Britain appears unable to protect those seeking political asylum in the UK, according to the widow of murdered Alexander Litvinenko.
Marina Litvinenko, whose husband was poisoned with radioactive polonium in 2006, told Sky News "nothing was done" following a public inquiry into Mr Litvinenko's death.
She suggested Theresa May, home secretary at the time of the inquiry, has failed to act over her husband's murder.
Mr Litvinenko was a former Russian FSB agent who went on to work with MI6 after fleeing to the UK.
His murder is suspected to have been personally signed off by Russia's President Putin.
Mrs Litvinenko said she was shocked at the recent poisoning of former spy Sergei Skripal and his daughter Yulia in Salisbury.
The nerve agent attack has cast fresh suspicions on Moscow's activities in Britain.
Mrs Litvinenko revealed Mrs May wrote to her after the inquiry into her husband's murder concluded in 2016.
In the letter, she vows to "take every step to protect the UK and its people from such a crime ever being repeated".
Marina Litvinenko says Theresa May offered "strong words" following the killing of her husband, Alexander – but "after three years nothing was done" pic.twitter.com/NwtXVYHtra
— Sky News (@SkyNews) March 11, 2018
Speaking to Sky News on Sunday, she said: "We received very strong words after meeting in 2016 and I believed something would be done, but after three years we can see nothing was done."
Mr Skripal, who had acted as a double agent for the UK's intelligence services, came to Britain after being released from a Russian prison under a spy swap in 2010.
Asked whether the attack on Mr Skripal demonstrates Britain is unable to protect those offered political asylum, Mrs Litvinenko said: "It looks like, after what happened to my husband, and you accepted people who might be targeted from a foreign country, it looks like you're not able, for now."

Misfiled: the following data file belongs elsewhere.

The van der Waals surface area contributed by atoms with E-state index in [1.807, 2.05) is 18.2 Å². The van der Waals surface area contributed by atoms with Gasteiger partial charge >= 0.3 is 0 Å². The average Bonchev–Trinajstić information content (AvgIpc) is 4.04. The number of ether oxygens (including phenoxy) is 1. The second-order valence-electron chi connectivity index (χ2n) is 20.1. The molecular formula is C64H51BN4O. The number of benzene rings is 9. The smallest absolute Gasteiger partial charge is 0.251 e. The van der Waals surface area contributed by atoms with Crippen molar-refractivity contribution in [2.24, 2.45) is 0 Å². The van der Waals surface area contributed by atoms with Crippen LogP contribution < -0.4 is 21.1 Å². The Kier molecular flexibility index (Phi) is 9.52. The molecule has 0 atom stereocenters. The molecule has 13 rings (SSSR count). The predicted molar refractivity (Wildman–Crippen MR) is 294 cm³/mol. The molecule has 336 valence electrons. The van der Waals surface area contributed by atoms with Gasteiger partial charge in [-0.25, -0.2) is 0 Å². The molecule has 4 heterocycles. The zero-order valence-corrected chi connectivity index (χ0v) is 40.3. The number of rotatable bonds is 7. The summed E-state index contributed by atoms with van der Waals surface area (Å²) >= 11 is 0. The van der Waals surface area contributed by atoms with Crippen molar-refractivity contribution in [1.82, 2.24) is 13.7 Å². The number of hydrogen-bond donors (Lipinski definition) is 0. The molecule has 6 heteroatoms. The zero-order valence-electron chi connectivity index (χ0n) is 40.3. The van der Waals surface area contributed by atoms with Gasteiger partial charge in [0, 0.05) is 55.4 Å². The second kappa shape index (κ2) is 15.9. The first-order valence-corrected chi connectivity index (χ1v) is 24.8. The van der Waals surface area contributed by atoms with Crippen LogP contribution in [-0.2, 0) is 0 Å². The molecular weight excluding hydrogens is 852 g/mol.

Mrs Litvinenko added her voice to those demanding a review of 14 other deaths on UK soil that have reportedly been identified by US intelligence sources as potentially connected to the Russian state.
"These cases were very quickly closed and I don't think proper investigation was provided," she said.
"I'm absolutely sure it must be done."
Mrs Litvinenko stressed Russia can't be blamed "immediately" for Mr Skripal and his daughter's poisoning, but highlighted how those currently ruling in Moscow play by "different rules".
She also called on the Conservative Party to return any donations from Russian-linked individuals or businesses if they cannot determine the origin of the cash.
It comes after The Sunday Times revealed Russian oligarchs and their associates have registered donations of more than £820,000 to the Tories since Mrs May became Prime Minister.
"Not every Russian person is a criminal, even if the person is rich," Mrs Litvinenko said.
"But you need to be very accurate where this money came from before you accept this money."
She added: "If you identify it's dirty money [you're] just not allowed to accept it.
"Because I think reputation is very important. [The] reputation of the Conservative Party in UK and all around the world need to be clear."
A spokesman said: "All donations to the Conservative Party are properly and transparently declared to the Electoral Commission, published by them, and comply fully with the law."
Responding to Mrs Litvinenko's claim that the Government had failed to act adequately against Russia after her husband's murder, Chancellor Philip Hammond told the BBC's Andrew Marr show: "The inquiry of course took some time. And it was some time after the events that we had the evidence from the inquiry.
"But we took the appropriate steps, we took measures which are still in place today.
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"But, of course, the Russians have not complied with their international obligations despite being members of the [United Nations'] Security Council.
"They have continued to protect those who we seek to extradite in respect of the murder of Mr Litvinenko."